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4 Ways to Take Back Control of Our Leadership

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4 Ways to Take Back Control of Our Leadership

Are you frustrated with the relationship between you and your boss?

 Have you been interviewing for a new position but can’t land one?

 Does it seem like no one ever listens to your suggestions?

 Do you just want to scream out: “I have no control in my career!”

You may be able to relate to some of these “out of control” scenarios and feel that changing the roadblock is impossible. Yet all of these challenges are quite common for most of us at one point or another during our careers. Those of us who ignore the reality of what’s going on can end up with physical ailments like headaches or muscle stress. Not addressing our lack of control can also impact how we perform in our jobs. So instead of digging our head in the sand and waiting for the challenge to blow over, strong leaders face it directly.

Here are some impactful strategies to take back control in our leadership:

TAKE ACTION

When we are stuck in an imperfect or demoralizing situation, leaders know that taking action is critical. The steps forward may be small at first but leaders don’t allow the quick sand to deter them. In a recent podcast I address ways to empower ourselves to propel forward.

Related: 6 Steps To Pivot That Can Grow Your Leadership

LOOK AT THE ROADBLOCK HONESTLY

Sometimes we are our own worst enemy and overly critical of what may be happening to us at work. At other times we fail to admit to ourselves the truth of what and why things are going wrong. Just be honest with yourself.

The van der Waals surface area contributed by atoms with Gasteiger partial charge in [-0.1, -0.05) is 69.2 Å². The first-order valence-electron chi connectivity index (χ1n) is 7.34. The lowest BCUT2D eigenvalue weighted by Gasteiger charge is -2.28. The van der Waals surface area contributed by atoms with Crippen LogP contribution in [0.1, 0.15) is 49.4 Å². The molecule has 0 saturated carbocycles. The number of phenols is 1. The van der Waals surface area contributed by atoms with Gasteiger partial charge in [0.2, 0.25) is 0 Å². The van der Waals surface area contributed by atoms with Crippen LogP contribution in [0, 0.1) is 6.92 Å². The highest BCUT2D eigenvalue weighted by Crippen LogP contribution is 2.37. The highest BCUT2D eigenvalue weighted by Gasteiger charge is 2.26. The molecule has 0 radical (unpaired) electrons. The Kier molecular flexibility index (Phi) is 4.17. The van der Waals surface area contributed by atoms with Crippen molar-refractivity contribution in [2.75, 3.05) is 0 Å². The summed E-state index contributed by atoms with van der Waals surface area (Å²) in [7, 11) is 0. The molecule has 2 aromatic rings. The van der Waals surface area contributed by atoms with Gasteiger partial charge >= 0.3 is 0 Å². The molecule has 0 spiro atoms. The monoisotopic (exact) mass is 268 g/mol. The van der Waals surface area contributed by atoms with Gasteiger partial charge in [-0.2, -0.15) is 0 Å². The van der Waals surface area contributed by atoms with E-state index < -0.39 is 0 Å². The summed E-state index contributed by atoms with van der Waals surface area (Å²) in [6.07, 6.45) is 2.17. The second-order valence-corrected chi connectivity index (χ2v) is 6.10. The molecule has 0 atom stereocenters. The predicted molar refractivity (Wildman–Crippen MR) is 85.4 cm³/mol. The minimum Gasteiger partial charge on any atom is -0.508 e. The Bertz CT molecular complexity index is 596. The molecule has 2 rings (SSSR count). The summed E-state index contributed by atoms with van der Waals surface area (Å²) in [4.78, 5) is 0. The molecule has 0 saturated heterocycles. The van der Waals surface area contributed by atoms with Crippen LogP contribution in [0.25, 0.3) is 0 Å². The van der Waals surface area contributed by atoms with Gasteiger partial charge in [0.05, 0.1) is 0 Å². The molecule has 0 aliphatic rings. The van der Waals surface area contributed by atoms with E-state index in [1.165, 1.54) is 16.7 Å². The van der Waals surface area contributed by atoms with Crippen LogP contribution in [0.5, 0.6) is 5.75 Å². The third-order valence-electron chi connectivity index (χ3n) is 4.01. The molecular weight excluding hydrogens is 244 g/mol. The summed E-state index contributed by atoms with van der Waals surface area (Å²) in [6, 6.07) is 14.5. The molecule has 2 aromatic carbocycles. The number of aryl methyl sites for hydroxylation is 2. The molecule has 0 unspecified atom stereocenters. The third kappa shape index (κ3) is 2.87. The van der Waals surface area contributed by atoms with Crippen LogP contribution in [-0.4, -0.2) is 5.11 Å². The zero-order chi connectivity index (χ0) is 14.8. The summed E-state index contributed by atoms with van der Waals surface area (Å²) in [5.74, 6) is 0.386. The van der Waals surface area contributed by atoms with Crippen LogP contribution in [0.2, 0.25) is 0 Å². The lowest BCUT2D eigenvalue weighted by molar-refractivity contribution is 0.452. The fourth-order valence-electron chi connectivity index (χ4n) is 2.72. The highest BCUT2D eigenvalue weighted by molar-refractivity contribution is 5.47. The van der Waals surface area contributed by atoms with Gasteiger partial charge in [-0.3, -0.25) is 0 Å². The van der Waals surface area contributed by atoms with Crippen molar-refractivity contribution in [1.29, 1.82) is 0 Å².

• Create a list of pros and cons of the situation
  • Talk to a trusted colleague or friend about how they see the problem
  • Try not to dwell on the negatives and do not make yourself a victim
  • Analyze the factors that are contributing to your frustrations
     

 KEEP AN OPEN PERSPECTIVE

The key to coming up with solutions is to allow yourself to stay as open as possible to your obstacles. One young leader I worked with felt his ideas were not being heard. He was a bit introverted and had a difficult time speaking up in department meetings. So we decided to have him inform whoever was running the meeting that he wanted to be on the agenda. He wrote out ahead of time what he wanted to share and even practiced it a bit. By being prepared he was able to share his opinions and ideas in a more organized way. The information actually just fell out of his mouth. For some of us, extra preparation can empower our speaking up.

CONSIDER ALTERNATIVE VIEWS

If you are eager to change jobs or careers and haven’t had a lot of success with interviewing, then maybe considering different work situations would be helpful. So what if your dream job needs to take a few enrichment steps.

  • Find a mentor to run by additional job choices in your field
  • Ask to shadow someone in another area of your firm
  • Join a professional organization and attend an event
  • Whatever you do, don’t wait for headhunters to knock on your door
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